These are the steps I have chosen for myself when I learned about how the government can easily access our personal information. It would be interesting to hear other advises. Feel free to leave your recommendations below and remember that the government is reading it as well.

The Fit of The “Small World” in Communication

Kadushin describes the “small world” phenomena noting that everyone in the world is connected to each other.  He explains that there are clusters of people and communities that tend to share something in common, thus making everybody connected to each other by “six degrees of separations” (p.108). Considering this view, one may have a rather optimistic view of the world. After all, if it takes only five or six steps to be connected to someone living on the other side of the planet, this can greatly increase our ability to cooperate with each other and work together to accomplish common goals.

This is a very optimistic view, but I also think that we need to be mindful that our world is more complex, where positive interactions between people require more than just superficial communication in six steps. Even though we can potentially be connected to each other, we still cannot communicate well, due to existing cultural, religious, and political barriers. These barriers, in some cases, are overwhelming. We can all speak the same languages and connect to one another, but it does little to bridge the gaps.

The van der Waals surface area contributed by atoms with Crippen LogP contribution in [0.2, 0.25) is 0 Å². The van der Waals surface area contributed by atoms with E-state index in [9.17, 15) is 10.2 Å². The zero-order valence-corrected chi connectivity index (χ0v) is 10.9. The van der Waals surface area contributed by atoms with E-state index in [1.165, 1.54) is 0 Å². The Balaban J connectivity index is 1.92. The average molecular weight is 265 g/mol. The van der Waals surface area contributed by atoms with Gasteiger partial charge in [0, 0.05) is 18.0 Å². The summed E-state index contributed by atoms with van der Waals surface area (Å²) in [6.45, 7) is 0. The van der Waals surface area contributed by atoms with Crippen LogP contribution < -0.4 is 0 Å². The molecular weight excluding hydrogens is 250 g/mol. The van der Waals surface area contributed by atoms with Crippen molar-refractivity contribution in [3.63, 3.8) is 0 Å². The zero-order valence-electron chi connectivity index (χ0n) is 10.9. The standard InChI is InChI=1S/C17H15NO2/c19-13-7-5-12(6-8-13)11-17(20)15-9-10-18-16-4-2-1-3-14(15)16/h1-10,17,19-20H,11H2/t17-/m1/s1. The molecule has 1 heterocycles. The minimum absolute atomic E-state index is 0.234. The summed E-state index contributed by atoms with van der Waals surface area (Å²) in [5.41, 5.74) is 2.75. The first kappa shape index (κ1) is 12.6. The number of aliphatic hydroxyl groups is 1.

With this in mind, however, we should not view the world as a dark and hopeless place. I think that in the long run, greater interconnectivity between people and the sharing of information may help bridge the gaps, but this would require sincere and honest communication. As great as it may be to live in a “small world” and to be connected to other individuals, the resolution of barriers requires more than just a text message or a phone call.

If the goal is to try and bridge the various gaps in the hopes of improving communication, we should also be mindful that barriers are part and parcel of the “small world” and that if one gap is removed another may appear. This means that as we strive to improve communication, we must recognize that this is an ongoing assignment that does not have a due date.

Kadushin, C. (2012). Understanding Social Networks: Theories, concepts, and findings/ Charles Kadushin New York: Oxford University Press, c2012.